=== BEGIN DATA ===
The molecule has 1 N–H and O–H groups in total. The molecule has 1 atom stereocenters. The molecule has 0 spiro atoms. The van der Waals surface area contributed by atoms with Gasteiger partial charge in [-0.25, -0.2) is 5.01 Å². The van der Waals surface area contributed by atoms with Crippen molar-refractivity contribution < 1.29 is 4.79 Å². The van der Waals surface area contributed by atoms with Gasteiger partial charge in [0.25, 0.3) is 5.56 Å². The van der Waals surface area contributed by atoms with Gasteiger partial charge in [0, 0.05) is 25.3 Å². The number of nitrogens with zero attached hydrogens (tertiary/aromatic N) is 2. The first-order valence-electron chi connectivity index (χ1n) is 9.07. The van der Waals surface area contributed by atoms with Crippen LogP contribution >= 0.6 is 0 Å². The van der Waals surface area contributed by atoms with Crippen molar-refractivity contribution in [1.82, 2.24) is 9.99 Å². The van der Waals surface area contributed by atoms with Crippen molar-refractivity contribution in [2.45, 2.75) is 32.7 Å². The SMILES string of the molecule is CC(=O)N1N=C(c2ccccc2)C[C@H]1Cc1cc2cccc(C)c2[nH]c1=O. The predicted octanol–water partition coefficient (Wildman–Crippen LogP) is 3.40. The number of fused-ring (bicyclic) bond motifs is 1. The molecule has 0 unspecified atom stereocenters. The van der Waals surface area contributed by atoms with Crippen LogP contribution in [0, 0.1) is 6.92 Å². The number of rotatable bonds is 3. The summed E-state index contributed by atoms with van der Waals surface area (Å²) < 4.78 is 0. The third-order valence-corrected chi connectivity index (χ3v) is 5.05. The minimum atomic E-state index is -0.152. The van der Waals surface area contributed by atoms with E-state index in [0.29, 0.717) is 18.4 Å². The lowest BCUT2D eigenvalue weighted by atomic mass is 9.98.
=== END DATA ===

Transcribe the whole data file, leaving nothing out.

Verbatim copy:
The molecule has 1 N–H and O–H groups in total. The molecule has 1 atom stereocenters. The molecule has 0 spiro atoms. The van der Waals surface area contributed by atoms with Gasteiger partial charge in [-0.25, -0.2) is 5.01 Å². The van der Waals surface area contributed by atoms with Crippen molar-refractivity contribution < 1.29 is 4.79 Å². The van der Waals surface area contributed by atoms with Gasteiger partial charge in [0.25, 0.3) is 5.56 Å². The van der Waals surface area contributed by atoms with Gasteiger partial charge in [0, 0.05) is 25.3 Å². The number of nitrogens with zero attached hydrogens (tertiary/aromatic N) is 2. The first-order valence-electron chi connectivity index (χ1n) is 9.07. The van der Waals surface area contributed by atoms with Crippen LogP contribution >= 0.6 is 0 Å². The van der Waals surface area contributed by atoms with Crippen molar-refractivity contribution in [1.82, 2.24) is 9.99 Å². The van der Waals surface area contributed by atoms with Crippen molar-refractivity contribution in [2.45, 2.75) is 32.7 Å². The SMILES string of the molecule is CC(=O)N1N=C(c2ccccc2)C[C@H]1Cc1cc2cccc(C)c2[nH]c1=O. The predicted octanol–water partition coefficient (Wildman–Crippen LogP) is 3.40. The number of fused-ring (bicyclic) bond motifs is 1. The molecule has 0 unspecified atom stereocenters. The van der Waals surface area contributed by atoms with Crippen LogP contribution in [0, 0.1) is 6.92 Å². The number of rotatable bonds is 3. The summed E-state index contributed by atoms with van der Waals surface area (Å²) < 4.78 is 0. The third-order valence-corrected chi connectivity index (χ3v) is 5.05. The minimum atomic E-state index is -0.152. The van der Waals surface area contributed by atoms with E-state index in [0.29, 0.717) is 18.4 Å². The lowest BCUT2D eigenvalue weighted by atomic mass is 9.98.